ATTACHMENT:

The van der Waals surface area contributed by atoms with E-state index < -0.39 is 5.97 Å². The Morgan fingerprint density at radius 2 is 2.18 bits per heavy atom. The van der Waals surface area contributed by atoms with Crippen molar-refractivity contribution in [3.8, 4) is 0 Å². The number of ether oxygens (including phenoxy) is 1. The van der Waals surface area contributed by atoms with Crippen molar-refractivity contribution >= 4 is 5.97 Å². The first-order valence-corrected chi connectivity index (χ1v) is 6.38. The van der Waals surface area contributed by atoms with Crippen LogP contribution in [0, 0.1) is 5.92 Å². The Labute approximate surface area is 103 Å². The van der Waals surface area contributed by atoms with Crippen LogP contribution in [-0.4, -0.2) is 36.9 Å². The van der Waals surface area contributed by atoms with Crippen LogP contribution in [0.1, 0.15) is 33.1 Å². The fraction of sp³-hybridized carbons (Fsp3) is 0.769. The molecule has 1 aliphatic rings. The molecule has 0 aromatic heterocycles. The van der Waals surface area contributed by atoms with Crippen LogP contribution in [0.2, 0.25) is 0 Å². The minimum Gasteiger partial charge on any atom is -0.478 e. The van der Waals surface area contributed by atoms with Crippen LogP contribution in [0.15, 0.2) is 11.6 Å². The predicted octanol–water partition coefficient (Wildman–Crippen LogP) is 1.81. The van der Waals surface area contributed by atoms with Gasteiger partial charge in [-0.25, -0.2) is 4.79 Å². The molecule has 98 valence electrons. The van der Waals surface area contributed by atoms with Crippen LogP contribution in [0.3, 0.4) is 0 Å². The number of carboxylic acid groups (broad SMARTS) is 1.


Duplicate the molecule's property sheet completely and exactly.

The van der Waals surface area contributed by atoms with E-state index < -0.39 is 5.97 Å². The Morgan fingerprint density at radius 2 is 2.18 bits per heavy atom. The van der Waals surface area contributed by atoms with Crippen molar-refractivity contribution in [3.8, 4) is 0 Å². The number of ether oxygens (including phenoxy) is 1. The van der Waals surface area contributed by atoms with Crippen molar-refractivity contribution >= 4 is 5.97 Å². The first-order valence-corrected chi connectivity index (χ1v) is 6.38. The van der Waals surface area contributed by atoms with Crippen LogP contribution in [0, 0.1) is 5.92 Å². The Labute approximate surface area is 103 Å². The van der Waals surface area contributed by atoms with Crippen LogP contribution in [-0.4, -0.2) is 36.9 Å². The van der Waals surface area contributed by atoms with Crippen LogP contribution in [0.1, 0.15) is 33.1 Å². The fraction of sp³-hybridized carbons (Fsp3) is 0.769. The molecule has 1 aliphatic rings. The molecule has 0 aromatic heterocycles. The van der Waals surface area contributed by atoms with Crippen LogP contribution in [0.2, 0.25) is 0 Å². The minimum Gasteiger partial charge on any atom is -0.478 e. The van der Waals surface area contributed by atoms with Crippen LogP contribution in [0.15, 0.2) is 11.6 Å². The predicted octanol–water partition coefficient (Wildman–Crippen LogP) is 1.81. The van der Waals surface area contributed by atoms with Gasteiger partial charge in [-0.25, -0.2) is 4.79 Å². The molecule has 98 valence electrons. The van der Waals surface area contributed by atoms with Crippen LogP contribution in [0.3, 0.4) is 0 Å². The number of carboxylic acid groups (broad SMARTS) is 1.